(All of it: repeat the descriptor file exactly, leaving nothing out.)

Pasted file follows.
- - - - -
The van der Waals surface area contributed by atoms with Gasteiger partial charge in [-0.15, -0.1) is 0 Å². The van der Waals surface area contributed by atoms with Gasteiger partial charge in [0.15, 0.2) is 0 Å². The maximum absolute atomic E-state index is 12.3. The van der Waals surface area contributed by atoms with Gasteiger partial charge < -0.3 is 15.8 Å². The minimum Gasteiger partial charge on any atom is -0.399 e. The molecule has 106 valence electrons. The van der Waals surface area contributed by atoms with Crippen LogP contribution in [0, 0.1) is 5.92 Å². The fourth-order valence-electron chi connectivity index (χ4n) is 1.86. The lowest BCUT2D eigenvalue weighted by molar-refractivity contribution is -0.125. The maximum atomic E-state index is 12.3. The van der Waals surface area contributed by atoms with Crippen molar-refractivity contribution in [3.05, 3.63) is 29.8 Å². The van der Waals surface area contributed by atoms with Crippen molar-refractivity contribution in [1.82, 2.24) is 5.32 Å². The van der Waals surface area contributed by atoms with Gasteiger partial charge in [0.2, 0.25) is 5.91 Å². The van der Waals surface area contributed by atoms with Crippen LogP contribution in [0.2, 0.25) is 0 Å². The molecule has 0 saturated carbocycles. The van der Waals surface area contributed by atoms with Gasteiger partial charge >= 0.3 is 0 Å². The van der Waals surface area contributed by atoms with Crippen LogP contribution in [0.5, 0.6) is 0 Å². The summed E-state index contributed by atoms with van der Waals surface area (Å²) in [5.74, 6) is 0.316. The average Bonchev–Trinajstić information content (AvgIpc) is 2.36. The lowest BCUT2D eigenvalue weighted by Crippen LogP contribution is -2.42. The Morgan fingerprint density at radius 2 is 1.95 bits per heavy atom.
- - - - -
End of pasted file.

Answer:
The van der Waals surface area contributed by atoms with Gasteiger partial charge in [-0.15, -0.1) is 0 Å². The van der Waals surface area contributed by atoms with Gasteiger partial charge in [0.15, 0.2) is 0 Å². The maximum absolute atomic E-state index is 12.3. The van der Waals surface area contributed by atoms with Gasteiger partial charge < -0.3 is 15.8 Å². The minimum Gasteiger partial charge on any atom is -0.399 e. The molecule has 106 valence electrons. The van der Waals surface area contributed by atoms with Crippen LogP contribution in [0, 0.1) is 5.92 Å². The fourth-order valence-electron chi connectivity index (χ4n) is 1.86. The lowest BCUT2D eigenvalue weighted by molar-refractivity contribution is -0.125. The maximum atomic E-state index is 12.3. The van der Waals surface area contributed by atoms with Crippen molar-refractivity contribution in [3.05, 3.63) is 29.8 Å². The van der Waals surface area contributed by atoms with Crippen molar-refractivity contribution in [1.82, 2.24) is 5.32 Å². The van der Waals surface area contributed by atoms with Gasteiger partial charge in [0.2, 0.25) is 5.91 Å². The van der Waals surface area contributed by atoms with Crippen LogP contribution in [0.2, 0.25) is 0 Å². The molecule has 0 saturated carbocycles. The van der Waals surface area contributed by atoms with Gasteiger partial charge >= 0.3 is 0 Å². The van der Waals surface area contributed by atoms with Crippen LogP contribution in [0.5, 0.6) is 0 Å². The summed E-state index contributed by atoms with van der Waals surface area (Å²) in [5.74, 6) is 0.316. The average Bonchev–Trinajstić information content (AvgIpc) is 2.36. The lowest BCUT2D eigenvalue weighted by Crippen LogP contribution is -2.42. The Morgan fingerprint density at radius 2 is 1.95 bits per heavy atom.